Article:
- More complicated than the DOL starter, a motor with a star-delta starter may not produce sufficient torque to start against full load, so output is reduced in the start position. The motors are thus normally started under a light load condition.
- Switching causes a transient current which may have peak values in excess of those with DOL.
Below is the circuit diagram of STAR-DELTA Starter:
AUTO TRANSFORMER MOTOR STARTER:
- Operated by a two position switch i.e. manually / automatically using a timer to change over from start to run position.
- In starting position supply is connected to stator windings through an auto-transformer which reduces applied voltage to 50, 60, and 70% of normal value depending on tapping used.
- Reduced voltage reduces current in motor windings with 50% tapping used motor current is halved and supply current will be half of the motor current. Thus starting current taken from supply will only be 25% of the taken by DOL starter.
- For an induction motor, torque T is developed by V2, thus on 50% tapping, torque at starting is only (0.5V)2 of the obtained by DOL starting. Hence 25% torque is produced.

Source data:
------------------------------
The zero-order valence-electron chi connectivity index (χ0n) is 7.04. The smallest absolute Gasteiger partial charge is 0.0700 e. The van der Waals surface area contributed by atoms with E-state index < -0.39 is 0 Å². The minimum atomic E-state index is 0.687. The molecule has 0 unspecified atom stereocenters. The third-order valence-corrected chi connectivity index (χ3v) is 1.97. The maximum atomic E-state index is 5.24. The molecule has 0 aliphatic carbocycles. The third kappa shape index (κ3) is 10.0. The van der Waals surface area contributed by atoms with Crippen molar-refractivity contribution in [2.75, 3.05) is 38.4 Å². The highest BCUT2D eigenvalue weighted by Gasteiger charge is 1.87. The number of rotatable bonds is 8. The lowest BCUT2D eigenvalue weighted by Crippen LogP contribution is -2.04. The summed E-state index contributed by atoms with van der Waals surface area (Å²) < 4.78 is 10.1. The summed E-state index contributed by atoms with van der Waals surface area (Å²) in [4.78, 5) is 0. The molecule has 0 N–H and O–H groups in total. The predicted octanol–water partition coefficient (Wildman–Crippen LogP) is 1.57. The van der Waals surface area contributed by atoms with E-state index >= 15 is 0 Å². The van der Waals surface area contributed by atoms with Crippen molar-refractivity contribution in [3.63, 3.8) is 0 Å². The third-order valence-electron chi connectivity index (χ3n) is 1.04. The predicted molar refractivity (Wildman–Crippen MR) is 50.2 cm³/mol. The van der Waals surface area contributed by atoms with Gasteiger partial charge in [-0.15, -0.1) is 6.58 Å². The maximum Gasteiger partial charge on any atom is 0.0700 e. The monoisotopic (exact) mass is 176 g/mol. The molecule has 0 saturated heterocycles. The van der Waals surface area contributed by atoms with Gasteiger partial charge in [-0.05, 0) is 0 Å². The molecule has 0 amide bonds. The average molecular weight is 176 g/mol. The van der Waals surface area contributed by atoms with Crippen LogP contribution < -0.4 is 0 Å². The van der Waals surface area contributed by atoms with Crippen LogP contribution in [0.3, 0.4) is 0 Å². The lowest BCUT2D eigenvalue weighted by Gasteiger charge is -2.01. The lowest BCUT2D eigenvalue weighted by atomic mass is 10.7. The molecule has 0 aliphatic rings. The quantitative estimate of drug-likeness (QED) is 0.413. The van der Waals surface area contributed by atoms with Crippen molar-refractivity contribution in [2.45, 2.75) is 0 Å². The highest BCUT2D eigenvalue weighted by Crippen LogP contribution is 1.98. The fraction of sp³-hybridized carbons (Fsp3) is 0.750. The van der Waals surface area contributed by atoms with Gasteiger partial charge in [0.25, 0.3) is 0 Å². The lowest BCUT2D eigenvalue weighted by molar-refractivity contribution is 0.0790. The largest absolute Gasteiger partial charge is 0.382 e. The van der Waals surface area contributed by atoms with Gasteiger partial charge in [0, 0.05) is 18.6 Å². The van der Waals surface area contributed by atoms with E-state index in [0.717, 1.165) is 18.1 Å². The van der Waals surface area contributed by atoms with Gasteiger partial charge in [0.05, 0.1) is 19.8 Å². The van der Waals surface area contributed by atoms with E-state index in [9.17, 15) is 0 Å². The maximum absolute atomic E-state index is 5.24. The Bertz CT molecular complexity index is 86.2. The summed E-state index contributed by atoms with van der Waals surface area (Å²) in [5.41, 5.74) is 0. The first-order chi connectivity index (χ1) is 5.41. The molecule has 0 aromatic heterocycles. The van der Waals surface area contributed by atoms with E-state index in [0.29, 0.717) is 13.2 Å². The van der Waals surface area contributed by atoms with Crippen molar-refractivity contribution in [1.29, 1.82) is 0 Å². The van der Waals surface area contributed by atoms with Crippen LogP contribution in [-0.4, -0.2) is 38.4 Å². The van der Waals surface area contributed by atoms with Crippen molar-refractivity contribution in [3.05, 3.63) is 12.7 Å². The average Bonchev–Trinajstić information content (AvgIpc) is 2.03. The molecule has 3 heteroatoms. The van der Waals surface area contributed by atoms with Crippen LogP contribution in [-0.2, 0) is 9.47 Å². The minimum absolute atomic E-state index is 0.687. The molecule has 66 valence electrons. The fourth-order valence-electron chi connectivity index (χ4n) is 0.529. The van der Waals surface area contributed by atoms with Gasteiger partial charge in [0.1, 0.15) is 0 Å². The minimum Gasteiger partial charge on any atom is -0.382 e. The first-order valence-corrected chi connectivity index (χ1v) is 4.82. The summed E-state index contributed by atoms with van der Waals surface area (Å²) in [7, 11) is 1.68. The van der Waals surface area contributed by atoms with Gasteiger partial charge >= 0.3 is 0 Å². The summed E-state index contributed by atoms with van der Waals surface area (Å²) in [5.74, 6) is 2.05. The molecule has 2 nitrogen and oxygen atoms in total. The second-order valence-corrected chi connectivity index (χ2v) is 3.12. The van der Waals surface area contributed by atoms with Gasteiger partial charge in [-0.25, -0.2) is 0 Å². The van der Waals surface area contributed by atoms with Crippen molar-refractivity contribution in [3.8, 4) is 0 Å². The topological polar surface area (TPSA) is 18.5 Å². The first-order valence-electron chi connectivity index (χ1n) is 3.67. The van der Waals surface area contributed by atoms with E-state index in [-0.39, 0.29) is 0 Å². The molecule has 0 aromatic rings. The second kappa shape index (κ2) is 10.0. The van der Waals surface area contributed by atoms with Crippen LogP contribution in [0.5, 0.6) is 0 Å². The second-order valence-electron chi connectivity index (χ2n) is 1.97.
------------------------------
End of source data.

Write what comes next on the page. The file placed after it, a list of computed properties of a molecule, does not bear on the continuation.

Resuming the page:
- Starters used in lager industries, it is larger in size and expensive.
- Switching from start to run positions causing transient current, which can be greater in value than those obtained by DOL starting.
Below is the circuit diagram of AUTO TRANSFORMER Starter:
Rotor Resistance Starter:
- This starter is used with a wound rotor induction motor. It uses an external resistance/phase in the rotor circuit so that rotor will develop a high value of torque.
- High torque is produced at low speeds, when the external resistance is at its higher value.
- At start, supply power is connected to stator through a three pole contactor and, at a same time, an external rotor resistance is added.
- The high resistance limits staring current and allows the motor to start safely against high load.
- Resistors are normally of the wire-wound type, connected through brushes and slip rings to each rotor phase. They are tapped with points brought out to fixed contactors.
- As the motor starts, the external rotor resistance is gradually cut out of circuit ; the handle or starter is turned and moves the three contacts simultaneously from one fixed contact to the next.